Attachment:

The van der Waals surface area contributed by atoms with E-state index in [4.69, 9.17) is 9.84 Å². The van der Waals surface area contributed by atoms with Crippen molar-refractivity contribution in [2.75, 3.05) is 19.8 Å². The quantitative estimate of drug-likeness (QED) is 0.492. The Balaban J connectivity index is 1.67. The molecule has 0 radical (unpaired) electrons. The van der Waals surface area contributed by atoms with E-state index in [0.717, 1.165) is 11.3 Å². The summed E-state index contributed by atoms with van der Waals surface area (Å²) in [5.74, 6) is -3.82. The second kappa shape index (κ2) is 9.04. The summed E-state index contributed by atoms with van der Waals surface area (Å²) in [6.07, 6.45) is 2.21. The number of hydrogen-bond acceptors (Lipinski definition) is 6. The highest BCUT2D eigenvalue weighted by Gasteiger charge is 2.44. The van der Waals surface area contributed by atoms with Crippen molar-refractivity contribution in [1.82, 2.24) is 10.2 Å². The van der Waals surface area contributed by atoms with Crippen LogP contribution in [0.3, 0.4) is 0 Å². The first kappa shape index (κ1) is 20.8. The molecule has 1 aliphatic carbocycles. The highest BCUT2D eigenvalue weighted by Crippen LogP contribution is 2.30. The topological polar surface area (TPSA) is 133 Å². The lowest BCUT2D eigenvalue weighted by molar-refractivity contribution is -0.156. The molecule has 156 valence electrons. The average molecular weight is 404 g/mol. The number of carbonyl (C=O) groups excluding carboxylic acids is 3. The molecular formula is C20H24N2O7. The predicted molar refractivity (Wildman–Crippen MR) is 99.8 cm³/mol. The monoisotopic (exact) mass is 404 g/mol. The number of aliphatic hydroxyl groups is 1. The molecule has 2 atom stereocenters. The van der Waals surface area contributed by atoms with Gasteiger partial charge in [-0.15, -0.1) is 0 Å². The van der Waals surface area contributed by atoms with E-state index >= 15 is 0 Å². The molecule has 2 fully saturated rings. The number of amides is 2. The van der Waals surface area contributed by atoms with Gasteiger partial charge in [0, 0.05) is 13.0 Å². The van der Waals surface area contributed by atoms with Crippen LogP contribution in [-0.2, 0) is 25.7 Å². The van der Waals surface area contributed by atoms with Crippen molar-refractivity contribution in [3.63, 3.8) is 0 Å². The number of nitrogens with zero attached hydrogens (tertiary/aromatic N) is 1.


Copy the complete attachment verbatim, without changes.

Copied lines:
The van der Waals surface area contributed by atoms with E-state index in [4.69, 9.17) is 9.84 Å². The van der Waals surface area contributed by atoms with Crippen molar-refractivity contribution in [2.75, 3.05) is 19.8 Å². The quantitative estimate of drug-likeness (QED) is 0.492. The Balaban J connectivity index is 1.67. The molecule has 0 radical (unpaired) electrons. The van der Waals surface area contributed by atoms with E-state index in [0.717, 1.165) is 11.3 Å². The summed E-state index contributed by atoms with van der Waals surface area (Å²) in [5.74, 6) is -3.82. The second kappa shape index (κ2) is 9.04. The summed E-state index contributed by atoms with van der Waals surface area (Å²) in [6.07, 6.45) is 2.21. The number of hydrogen-bond acceptors (Lipinski definition) is 6. The highest BCUT2D eigenvalue weighted by Gasteiger charge is 2.44. The van der Waals surface area contributed by atoms with Crippen molar-refractivity contribution in [1.82, 2.24) is 10.2 Å². The van der Waals surface area contributed by atoms with Crippen LogP contribution in [0.3, 0.4) is 0 Å². The first kappa shape index (κ1) is 20.8. The molecule has 1 aliphatic carbocycles. The highest BCUT2D eigenvalue weighted by Crippen LogP contribution is 2.30. The topological polar surface area (TPSA) is 133 Å². The lowest BCUT2D eigenvalue weighted by molar-refractivity contribution is -0.156. The molecule has 156 valence electrons. The average molecular weight is 404 g/mol. The number of carbonyl (C=O) groups excluding carboxylic acids is 3. The molecular formula is C20H24N2O7. The predicted molar refractivity (Wildman–Crippen MR) is 99.8 cm³/mol. The monoisotopic (exact) mass is 404 g/mol. The number of aliphatic hydroxyl groups is 1. The molecule has 2 atom stereocenters. The van der Waals surface area contributed by atoms with Gasteiger partial charge in [-0.15, -0.1) is 0 Å². The van der Waals surface area contributed by atoms with E-state index >= 15 is 0 Å². The molecule has 2 fully saturated rings. The number of amides is 2. The van der Waals surface area contributed by atoms with Gasteiger partial charge in [0, 0.05) is 13.0 Å². The van der Waals surface area contributed by atoms with Crippen LogP contribution in [-0.2, 0) is 25.7 Å². The van der Waals surface area contributed by atoms with Crippen molar-refractivity contribution in [3.63, 3.8) is 0 Å². The number of nitrogens with zero attached hydrogens (tertiary/aromatic N) is 1.